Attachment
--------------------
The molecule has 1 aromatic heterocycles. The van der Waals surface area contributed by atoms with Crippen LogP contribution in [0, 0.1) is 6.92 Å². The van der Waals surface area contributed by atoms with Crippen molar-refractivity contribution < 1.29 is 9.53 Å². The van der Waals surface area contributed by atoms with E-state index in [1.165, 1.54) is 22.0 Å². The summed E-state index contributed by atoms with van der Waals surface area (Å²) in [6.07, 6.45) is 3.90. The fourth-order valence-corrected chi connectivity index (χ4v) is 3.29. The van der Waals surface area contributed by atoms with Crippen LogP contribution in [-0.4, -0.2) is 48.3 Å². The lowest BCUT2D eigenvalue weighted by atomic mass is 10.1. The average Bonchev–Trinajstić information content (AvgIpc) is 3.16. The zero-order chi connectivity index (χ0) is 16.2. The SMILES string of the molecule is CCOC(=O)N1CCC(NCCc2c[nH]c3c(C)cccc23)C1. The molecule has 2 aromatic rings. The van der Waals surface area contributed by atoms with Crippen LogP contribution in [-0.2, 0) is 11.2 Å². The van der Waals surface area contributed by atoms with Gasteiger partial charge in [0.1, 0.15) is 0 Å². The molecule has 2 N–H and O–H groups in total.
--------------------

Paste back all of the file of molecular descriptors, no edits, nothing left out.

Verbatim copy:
The molecule has 1 aromatic heterocycles. The van der Waals surface area contributed by atoms with Crippen LogP contribution in [0, 0.1) is 6.92 Å². The van der Waals surface area contributed by atoms with Crippen molar-refractivity contribution < 1.29 is 9.53 Å². The van der Waals surface area contributed by atoms with E-state index in [1.165, 1.54) is 22.0 Å². The summed E-state index contributed by atoms with van der Waals surface area (Å²) in [6.07, 6.45) is 3.90. The fourth-order valence-corrected chi connectivity index (χ4v) is 3.29. The van der Waals surface area contributed by atoms with Crippen LogP contribution in [-0.4, -0.2) is 48.3 Å². The lowest BCUT2D eigenvalue weighted by atomic mass is 10.1. The average Bonchev–Trinajstić information content (AvgIpc) is 3.16. The zero-order chi connectivity index (χ0) is 16.2. The SMILES string of the molecule is CCOC(=O)N1CCC(NCCc2c[nH]c3c(C)cccc23)C1. The molecule has 2 aromatic rings. The van der Waals surface area contributed by atoms with Crippen LogP contribution in [-0.2, 0) is 11.2 Å². The van der Waals surface area contributed by atoms with Gasteiger partial charge in [0.1, 0.15) is 0 Å². The molecule has 2 N–H and O–H groups in total.